Adobe® Photoshop® CC® Bootcamp


Lesson Info

Custom Brushes

Brushes are pretty interesting. You can actually make your own custom brushes. There might come a time where a soft edge brush is not something that you necessarily want in your image, and you might need to make a custom brush. This is kind of outside the realm of masking, but definitely along the lines of brushes. If I go ahead and open up this image, I'll show you exactly what I'm talking about. This is a photograph, where I needed a bunch of paratroopers to look like they were coming in and this cannon is not in action. There's no search lights anywhere. This is just a composite built from a cannon that's static display in the town that I live. I wanted these paratroopers to look like they were going all throughout the sky, and I could've just made a bunch of different layers of that paratrooper and copied, pasted, made them smaller, copied, pasted, made them smaller, but instead what I did, was I made a brush of that paratrooper and then I was able to change and alter its rotation ...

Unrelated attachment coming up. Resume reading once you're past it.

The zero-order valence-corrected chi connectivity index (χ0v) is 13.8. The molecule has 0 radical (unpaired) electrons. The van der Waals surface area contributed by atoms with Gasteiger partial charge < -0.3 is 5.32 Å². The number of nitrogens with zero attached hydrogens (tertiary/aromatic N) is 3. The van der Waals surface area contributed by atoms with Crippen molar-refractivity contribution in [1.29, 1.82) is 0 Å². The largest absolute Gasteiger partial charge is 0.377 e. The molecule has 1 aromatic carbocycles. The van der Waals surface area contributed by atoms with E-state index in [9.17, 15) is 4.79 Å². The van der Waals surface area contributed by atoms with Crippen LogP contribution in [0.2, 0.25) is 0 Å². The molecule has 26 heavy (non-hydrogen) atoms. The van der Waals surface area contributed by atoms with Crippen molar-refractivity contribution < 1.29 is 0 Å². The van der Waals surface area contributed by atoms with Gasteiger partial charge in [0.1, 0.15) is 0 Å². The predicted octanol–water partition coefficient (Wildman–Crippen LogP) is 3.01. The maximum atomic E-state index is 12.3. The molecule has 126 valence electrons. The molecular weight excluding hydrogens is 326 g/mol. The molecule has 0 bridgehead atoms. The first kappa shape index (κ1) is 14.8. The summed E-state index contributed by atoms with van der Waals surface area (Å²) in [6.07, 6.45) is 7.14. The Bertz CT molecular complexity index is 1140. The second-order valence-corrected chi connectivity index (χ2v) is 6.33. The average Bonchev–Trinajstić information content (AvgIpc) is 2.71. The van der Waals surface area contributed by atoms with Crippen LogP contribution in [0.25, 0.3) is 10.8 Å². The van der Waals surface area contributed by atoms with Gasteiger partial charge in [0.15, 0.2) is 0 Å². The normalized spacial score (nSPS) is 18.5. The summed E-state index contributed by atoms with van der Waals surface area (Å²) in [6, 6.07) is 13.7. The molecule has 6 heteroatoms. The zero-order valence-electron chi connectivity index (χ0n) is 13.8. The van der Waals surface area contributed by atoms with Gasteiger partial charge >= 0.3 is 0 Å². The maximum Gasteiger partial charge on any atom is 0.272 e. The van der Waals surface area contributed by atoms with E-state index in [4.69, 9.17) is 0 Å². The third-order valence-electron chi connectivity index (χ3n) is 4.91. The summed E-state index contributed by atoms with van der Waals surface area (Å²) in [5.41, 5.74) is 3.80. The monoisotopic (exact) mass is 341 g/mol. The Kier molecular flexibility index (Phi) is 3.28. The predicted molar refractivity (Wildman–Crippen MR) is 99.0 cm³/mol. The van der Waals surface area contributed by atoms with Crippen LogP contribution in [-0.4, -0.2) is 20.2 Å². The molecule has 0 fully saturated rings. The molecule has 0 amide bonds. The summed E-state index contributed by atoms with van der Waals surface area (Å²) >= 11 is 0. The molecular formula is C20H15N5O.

and it spread as I painted that paratrooper across the sky. On one layer, I hade this multiopacity brush that also had a varying sizes and varying rotations of that paratrooper. It's really quite simple to do. Let's go ahead and open up a new canvas and we'll just make this new canvas, we'll make it taller than it is wide. Let's go 900 by 1500. I've got a brush here that I've already kind of set up from the shapes, here, in Photoshop, that we can make a custom brush from. Let's say I want to take this dog paw. Instead of making a bunch of different layers and have it go throughout, here, I can take a virtual copy of this and turn it into a brush. If I go to edit and I go to define brush preset, it's going to ask me what I want to do with this. It's on a transparent background and it's a rather small shape. It allows me to turn that into a brush that I can use later. We'll call this dog paw brush, and I guess it could be a cat, but let's just call it a dog paw. Now, it automatically defaults my brush to that dog paw. If I were to click on my brush and make that brush a little bit smaller, click on this canvas, if I were to click and drag with this, that's the brush that I get, but over here on the right hand side, we can add brush properties over there. If we go to window and we go to brush settings, here, these are all settings for the brushes and as usual, we open it up and there's a ton of stuff in there. We just want to run and hide, right? Just go through them one by one. If I look at shape dynamics, look at the brush. The brush is down here giving you an example. If I take the size gitter and make that larger, that is going to make the brush size change as it goes in its path. If I paint on this path, now that brush size is changing and altering, but it's still, it's all kind of compiled together. If I change the diameter and change the angle gitter, that's going to change how much of that paw actually moves. The next one down here is scatting. We'll go back up to shape dynamics in a second. If I move the scattering up, it's going to increase the amount of area that this brush can take on. If I increase the count, it's going to pull it all together because I'm adding a lot of that, so I'll leave the count low and then bring this count gitter down. If we go back up to those shape dynamics, we can change the angle. We can see it a little bit better now. Then the roundness of that shape so it all looks slightly different as we brush, and now we can get a different random kind of pattern. You can do a lot with this tool. You can change the opacity of it, you can add textures to that brush. You can do all kinds of things to these brushes. I know this isn't really mask related at this point, this is more like a gee-wiz type of thing about brushes, but in those brush properties and just like set up our tool bar, here, it's a good idea to have those brush properties there because even as you're masking, you might come to a point where you have a very specific brush that you need to make that is going to working on your mask and that's how you make your own custom brushes.